Photo of a shiny new Yale deadbolt keypad installed in a old and somewhat shabby-looking door.
A featureless black lozenge jammed into a century-old door is a very Upper West Side look.

We bought a Yale Assure Lock SL deadbolt a few months ago, replacing the keypad lock that our apartment’s previous owner had installed into its single exit door. The old lock worked fine, but I really wanted something that could tie into HomeKit. The Yale is the only model the Apple Store sold at the time, and the internet seemed to think it was okay, and that was that.

I’m happy to report that it does feel like a solid little upgrade to our tiny urban apartment. Amy and I came to fully appreciate the new lock within hours of installing it, setting a code for a catsitting friend to use, letting us leave on vacation without needing to perform a physical key-trading dance. We’ve used it for this precise purpose with multiple catsitters and housecleaners since, and it works splendidly. It feels wonderful to have one fewer key in my life, and no need to ever duplicate it.

(The old lock had both a keypad and a keyhole, but we never learned its codes. By the time I realized I could reset them, I had already made up my mind to replace the lock entirely.)

Controlling the lock with our phones took us a little getting used to. You can code yourself in, of course, but unlocking via iPhone becomes a breeze once you get the hang of it. Putting the Home app on the first page of your phone’s home screen helps, but setting up a detect-when-I-come-near-my-home-again automation is the real key step. This sends a notification to your phone—and your watch, and your AirPods, if you have those—prompting you to pull out your phone, find the “Run the coming-home automation?” notification, and tap “Run”. It feels a bit stilted at first, but Apple is very interested in not unlocking your home without your highly specific consent.

If you have AirPods in, your phone phrases it as a question for you to verbally answer, but it does not actually listen for a reply—because, again, Apple does not want the responsibility of accidentally unlocking your home after your phone thought you might have said something like “Yup”. You gotta pull the phone out and tap. You get used to it, anyway, and it still feels nice to just march on in.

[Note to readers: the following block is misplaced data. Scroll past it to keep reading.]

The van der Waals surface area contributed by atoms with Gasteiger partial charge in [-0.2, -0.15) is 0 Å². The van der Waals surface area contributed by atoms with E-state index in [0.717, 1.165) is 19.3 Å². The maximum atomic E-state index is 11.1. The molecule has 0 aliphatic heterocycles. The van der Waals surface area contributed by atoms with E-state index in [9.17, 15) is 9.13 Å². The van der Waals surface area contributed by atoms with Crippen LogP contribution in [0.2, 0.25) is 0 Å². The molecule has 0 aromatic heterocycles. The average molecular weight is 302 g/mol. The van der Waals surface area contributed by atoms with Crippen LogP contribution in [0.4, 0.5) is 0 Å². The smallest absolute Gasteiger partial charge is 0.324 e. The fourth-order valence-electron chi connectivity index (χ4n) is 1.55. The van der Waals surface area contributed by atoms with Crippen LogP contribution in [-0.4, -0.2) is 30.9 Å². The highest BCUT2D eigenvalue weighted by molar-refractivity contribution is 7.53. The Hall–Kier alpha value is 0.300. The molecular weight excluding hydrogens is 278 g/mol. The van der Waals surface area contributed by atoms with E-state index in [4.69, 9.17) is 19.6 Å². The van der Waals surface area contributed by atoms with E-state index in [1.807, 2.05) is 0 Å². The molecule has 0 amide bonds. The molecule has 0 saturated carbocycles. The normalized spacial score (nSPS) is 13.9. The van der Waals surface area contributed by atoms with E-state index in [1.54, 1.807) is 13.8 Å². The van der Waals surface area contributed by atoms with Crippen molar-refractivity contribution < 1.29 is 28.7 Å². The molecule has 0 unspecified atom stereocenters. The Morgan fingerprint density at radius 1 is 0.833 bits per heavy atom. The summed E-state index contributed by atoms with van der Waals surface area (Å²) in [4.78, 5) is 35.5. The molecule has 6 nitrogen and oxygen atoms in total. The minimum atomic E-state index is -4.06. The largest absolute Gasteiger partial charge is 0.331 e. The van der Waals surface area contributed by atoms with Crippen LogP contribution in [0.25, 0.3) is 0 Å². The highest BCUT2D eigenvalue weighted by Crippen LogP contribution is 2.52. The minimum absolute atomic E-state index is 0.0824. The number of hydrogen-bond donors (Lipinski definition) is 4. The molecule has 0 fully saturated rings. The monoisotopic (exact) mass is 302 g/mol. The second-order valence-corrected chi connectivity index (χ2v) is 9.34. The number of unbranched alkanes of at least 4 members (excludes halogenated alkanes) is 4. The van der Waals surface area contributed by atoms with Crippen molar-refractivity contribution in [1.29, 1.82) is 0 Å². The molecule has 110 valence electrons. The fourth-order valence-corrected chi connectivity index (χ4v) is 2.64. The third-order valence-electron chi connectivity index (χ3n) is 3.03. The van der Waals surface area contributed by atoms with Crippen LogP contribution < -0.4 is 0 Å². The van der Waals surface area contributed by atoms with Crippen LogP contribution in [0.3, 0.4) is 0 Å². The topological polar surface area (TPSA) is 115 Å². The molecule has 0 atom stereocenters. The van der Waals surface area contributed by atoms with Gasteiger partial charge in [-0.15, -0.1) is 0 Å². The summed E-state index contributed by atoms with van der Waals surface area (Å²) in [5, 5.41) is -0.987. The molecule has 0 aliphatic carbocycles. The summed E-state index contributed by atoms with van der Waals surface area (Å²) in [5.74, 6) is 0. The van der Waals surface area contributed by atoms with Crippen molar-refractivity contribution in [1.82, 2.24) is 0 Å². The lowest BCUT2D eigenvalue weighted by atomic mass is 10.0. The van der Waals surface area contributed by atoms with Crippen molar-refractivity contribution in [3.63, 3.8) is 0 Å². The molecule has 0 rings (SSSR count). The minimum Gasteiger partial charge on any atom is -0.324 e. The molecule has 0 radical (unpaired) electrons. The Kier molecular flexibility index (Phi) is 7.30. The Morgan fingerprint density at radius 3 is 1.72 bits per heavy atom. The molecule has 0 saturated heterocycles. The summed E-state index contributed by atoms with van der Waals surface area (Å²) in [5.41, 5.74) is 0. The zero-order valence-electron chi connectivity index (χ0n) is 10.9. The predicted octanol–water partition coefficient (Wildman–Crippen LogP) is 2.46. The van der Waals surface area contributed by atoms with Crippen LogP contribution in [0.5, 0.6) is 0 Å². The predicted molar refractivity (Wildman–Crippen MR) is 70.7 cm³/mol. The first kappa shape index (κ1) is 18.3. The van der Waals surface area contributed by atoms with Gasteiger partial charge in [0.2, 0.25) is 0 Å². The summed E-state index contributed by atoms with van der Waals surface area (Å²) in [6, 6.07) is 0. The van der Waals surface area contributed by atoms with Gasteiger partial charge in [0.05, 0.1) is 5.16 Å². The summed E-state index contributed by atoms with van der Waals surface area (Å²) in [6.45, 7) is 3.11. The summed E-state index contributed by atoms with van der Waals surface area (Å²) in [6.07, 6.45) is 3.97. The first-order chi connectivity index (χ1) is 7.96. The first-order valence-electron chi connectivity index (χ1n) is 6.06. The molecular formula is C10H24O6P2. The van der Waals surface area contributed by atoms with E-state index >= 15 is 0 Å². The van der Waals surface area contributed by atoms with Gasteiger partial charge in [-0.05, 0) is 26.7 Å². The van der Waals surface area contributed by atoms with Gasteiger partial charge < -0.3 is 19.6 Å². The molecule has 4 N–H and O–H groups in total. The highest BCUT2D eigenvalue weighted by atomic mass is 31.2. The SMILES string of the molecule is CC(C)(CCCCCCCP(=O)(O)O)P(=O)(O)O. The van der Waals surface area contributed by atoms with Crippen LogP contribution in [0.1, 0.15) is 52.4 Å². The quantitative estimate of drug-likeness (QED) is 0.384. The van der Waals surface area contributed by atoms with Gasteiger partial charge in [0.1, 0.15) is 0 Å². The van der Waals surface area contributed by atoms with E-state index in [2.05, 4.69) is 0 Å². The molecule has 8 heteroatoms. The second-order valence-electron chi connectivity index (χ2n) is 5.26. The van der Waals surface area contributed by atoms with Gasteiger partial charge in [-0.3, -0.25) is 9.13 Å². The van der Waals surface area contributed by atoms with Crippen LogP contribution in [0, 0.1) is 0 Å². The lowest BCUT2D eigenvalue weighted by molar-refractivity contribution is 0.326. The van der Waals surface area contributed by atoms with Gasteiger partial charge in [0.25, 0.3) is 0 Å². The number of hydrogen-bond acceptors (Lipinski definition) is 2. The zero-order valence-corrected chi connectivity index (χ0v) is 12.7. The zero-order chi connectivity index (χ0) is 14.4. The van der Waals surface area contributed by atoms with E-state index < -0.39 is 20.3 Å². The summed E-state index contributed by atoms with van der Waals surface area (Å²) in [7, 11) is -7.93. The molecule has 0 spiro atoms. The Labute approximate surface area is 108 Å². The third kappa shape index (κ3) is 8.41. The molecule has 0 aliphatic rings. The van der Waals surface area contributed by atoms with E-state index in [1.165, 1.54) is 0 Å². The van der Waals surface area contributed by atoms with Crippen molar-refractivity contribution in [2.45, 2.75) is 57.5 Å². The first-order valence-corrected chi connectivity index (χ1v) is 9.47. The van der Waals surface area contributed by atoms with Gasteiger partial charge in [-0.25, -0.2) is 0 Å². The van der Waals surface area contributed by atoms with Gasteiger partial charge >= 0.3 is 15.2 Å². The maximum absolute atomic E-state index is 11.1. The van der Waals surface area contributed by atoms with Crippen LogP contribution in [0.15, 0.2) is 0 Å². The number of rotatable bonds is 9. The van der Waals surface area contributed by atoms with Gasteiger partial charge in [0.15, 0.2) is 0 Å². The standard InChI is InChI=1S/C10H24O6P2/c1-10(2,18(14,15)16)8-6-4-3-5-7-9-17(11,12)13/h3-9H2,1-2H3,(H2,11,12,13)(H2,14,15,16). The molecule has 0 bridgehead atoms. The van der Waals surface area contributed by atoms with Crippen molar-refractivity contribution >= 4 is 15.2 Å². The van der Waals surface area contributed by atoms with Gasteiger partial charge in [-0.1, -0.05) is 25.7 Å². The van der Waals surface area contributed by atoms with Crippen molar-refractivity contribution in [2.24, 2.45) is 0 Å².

If you have an Apple Watch, the notification sometimes comes up there as well, letting you unlock with a wrist-tap. Sometimes it does not. As with all undependable Watch notifications, I have no idea what criteria the system uses to decide whether to display it or not, and treat it as a coin-flip in my favor when it does happen.

Since the lock is just another HomeKit accessory, you can add your door to other automations—our “Good night” one now turns off the lights, turns on the white noise machine, and locks the door—and you can ask Siri to lock and unlock the door.

Let this amuse you: I actually have no idea if you can verbally ask Siri to unlock your door when you’re not home. I’m going to run down the block right now and try it. Okay, turns out you can! How about that. If you don’t seem to be home when you ask, Siri follows up with “Just to make sure: You want me to unlock your door?” And for this it listens for your “Yes”, since you’re the one who presumably started the conversation.

Installation was a bit of a bear, but much of that leaned on the particulars of our situation—which is to say, our door. Disassembling the old lock revealed that it had been seated in a very roughly-hewn hole, too small to fit the new lock. I had to hire a locksmith to smooth out and enlarge the bore. To Apple’s backhanded credit, the locksmith was quite familiar with this particular model of Yale lock—it being, again, the only flavor that New York’s many Apple Stores sell—and knew exactly how to fit it into the door snugly.

After that, getting the thing to start talking to HomeKit took some further wrestling. I accomplished this within an afternoon using my laptop and a willingness to try that Google Search trick where you begin your query with the word reddit. Regretfully, I don’t seem to have written down my notes. I can report that I did get the lock onto my HomeKit network after taking its inside plate apart, removing its batteries, and starting over from the top with the correct Reddit thread in hand. It has stayed connected since, with no hiccups. Siri and the Home app take it from there, though I have had to use Yale’s official app to add and remove codes.

An unexpected nit, more amusing than annoying: because its keypad presents itself as a featureless black lozenge until you touch it, people visiting us for the first time often have no idea what this thing is, and experimentally poke at it, wondering whether it’s some kind of chunky doorbell. This triggers its “one-touch lock” feature, intended as an easy way to lock up behind you as you leave. So, a new visitor will announce themselves with a knock, followed immediately by the sound of the door locking. It’s no bother now, but those first few visits were a little confusing to both of us, when it seemed like the person living in the apartment immediately locked the door on the knocking visitor, and then tried unsuccessfully to open the door anyway.

If your home is as awash with HomeKit as ours, and you want this monopolistic magic to extend to your doors, then this is a fine way to get there. Otherwise, if you just want the joy of keyless entry and shared codes without need to tie into an an Apple-based home-device network, then I imagine you’d do just as well with a less expensive solution—such as the Kwikset-branded deadbolt that our predecessor had installed.

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